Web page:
Operational historyEdit

VH-34Edit

File:PR helicoptero.jpg

The VH-34 is the Brazilian Air Force designation of the helicopter used to transport the President of Brazil. Two modified military versions of the Eurocopter Super Puma, tail numbers 8737 and 8740, are currently used as the main presidential helicopters. The aircraft is configured to carry fifteen passengers plus three crew members.[6]

VariantsEdit

File:Eurocopter Cougar.jpg
File:F-WZLB-AS332B-SuperPuma.jpg
File:Tannkosh 2010-d.JPG
File:Swedish Super Puma 1.jpg

]]

SA 331
Initial prototype, based on SA 330 airframe, first flew on 5 September 1977.[5]
  • AS 332A - Commercial pre-production version.
  • AS 332B - Military version.
  • AS 332B1 - First military version.
  • AS 332C - Production civil version.
  • AS 332C1 - Search and rescue version, equipped with a search radar and six stretchers.
  • AS 332F - Military anti-submarine and anti-ship version.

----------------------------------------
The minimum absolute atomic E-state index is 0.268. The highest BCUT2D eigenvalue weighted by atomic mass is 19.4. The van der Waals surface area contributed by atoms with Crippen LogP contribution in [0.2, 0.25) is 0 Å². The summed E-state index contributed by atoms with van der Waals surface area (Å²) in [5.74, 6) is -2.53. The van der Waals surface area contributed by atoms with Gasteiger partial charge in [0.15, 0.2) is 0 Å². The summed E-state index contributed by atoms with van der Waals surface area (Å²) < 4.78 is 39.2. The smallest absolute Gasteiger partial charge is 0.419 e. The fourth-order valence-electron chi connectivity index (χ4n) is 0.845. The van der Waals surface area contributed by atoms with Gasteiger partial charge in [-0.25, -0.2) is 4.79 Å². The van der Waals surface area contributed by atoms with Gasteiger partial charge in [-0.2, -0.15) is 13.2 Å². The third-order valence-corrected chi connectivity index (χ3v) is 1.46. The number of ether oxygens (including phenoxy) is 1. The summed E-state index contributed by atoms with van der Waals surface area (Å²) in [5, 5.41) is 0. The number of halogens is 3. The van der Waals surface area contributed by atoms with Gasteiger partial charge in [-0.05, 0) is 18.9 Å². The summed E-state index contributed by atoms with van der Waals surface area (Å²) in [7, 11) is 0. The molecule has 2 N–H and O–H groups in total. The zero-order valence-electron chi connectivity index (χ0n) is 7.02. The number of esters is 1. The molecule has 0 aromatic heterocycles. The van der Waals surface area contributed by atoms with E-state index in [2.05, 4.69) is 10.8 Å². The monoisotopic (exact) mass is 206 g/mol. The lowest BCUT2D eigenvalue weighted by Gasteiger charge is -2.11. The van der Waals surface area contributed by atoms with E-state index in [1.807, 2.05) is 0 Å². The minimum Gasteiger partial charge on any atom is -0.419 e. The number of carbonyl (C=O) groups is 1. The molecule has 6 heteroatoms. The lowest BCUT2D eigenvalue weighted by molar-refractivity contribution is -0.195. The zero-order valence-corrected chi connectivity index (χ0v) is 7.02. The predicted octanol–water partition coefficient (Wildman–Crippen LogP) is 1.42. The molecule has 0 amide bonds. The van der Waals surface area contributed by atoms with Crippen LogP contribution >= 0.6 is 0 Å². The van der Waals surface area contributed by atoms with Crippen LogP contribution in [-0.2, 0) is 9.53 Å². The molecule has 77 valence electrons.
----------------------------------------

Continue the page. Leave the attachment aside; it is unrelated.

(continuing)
• AS 332F1 - Naval version.
  • AS 332L - Civil version with more powerful engines, a lengthened fuselage, a larger cabin space and a larger fuel tank.
  • AS 332L1 - Stretched civil version, with a long fuselage and an airline interior.
  • AS 332L2 Super Puma Mk 2 - Civil transport version, fitted with Spheriflex rotor head and EFIS.
  • AS 332M - Military version of the AS 332L.
  • AS 332M1 - Stretched military version.
  • NAS 332 - Licensed version built by IPTN, now Indonesian Aerospace (PT. Dirgantara Indonesia).
  • VH-34 - Brazilian Air Force designation for the two VIP configured Super pumas, serial numbers 8737 and 8740

OperatorsEdit

CivilianEdit

Australia
  • Bristow Helicopters Ltd - operates a fleet for North West Shelf hydrocarbon personnel transfer operations
Azerbaijan
  • 2 AS 332L1's in service with Azerbaijan Airlines (AZAL) and used for offshore operations to ferry workers to and from Caspian Sea oil rigs, and to transport passengers.[7]
Brazil
  • Used by Petrobras Oil
Germany
  • German Federal Police
Finnland
  • Three aircraft in use with the Finnish Border Guard.[8]
Norway
  • CHC Helicopter
  • Bristow Norway
China
  • CITIC Offshore Helicopter (COHC)
Canada
  • CHC Helicopter
  • Cougar Helicopters
Hong Kong
  • Government Flying Service - operates 3 AS332L2 for SAR operations and transport for Hong Kong Police
Iceland
  • Coast Guard
Japan
  • Coast Guard
  • Tokyo Fire Department
  • Tokyo Metropolitan Police Department
Malaysia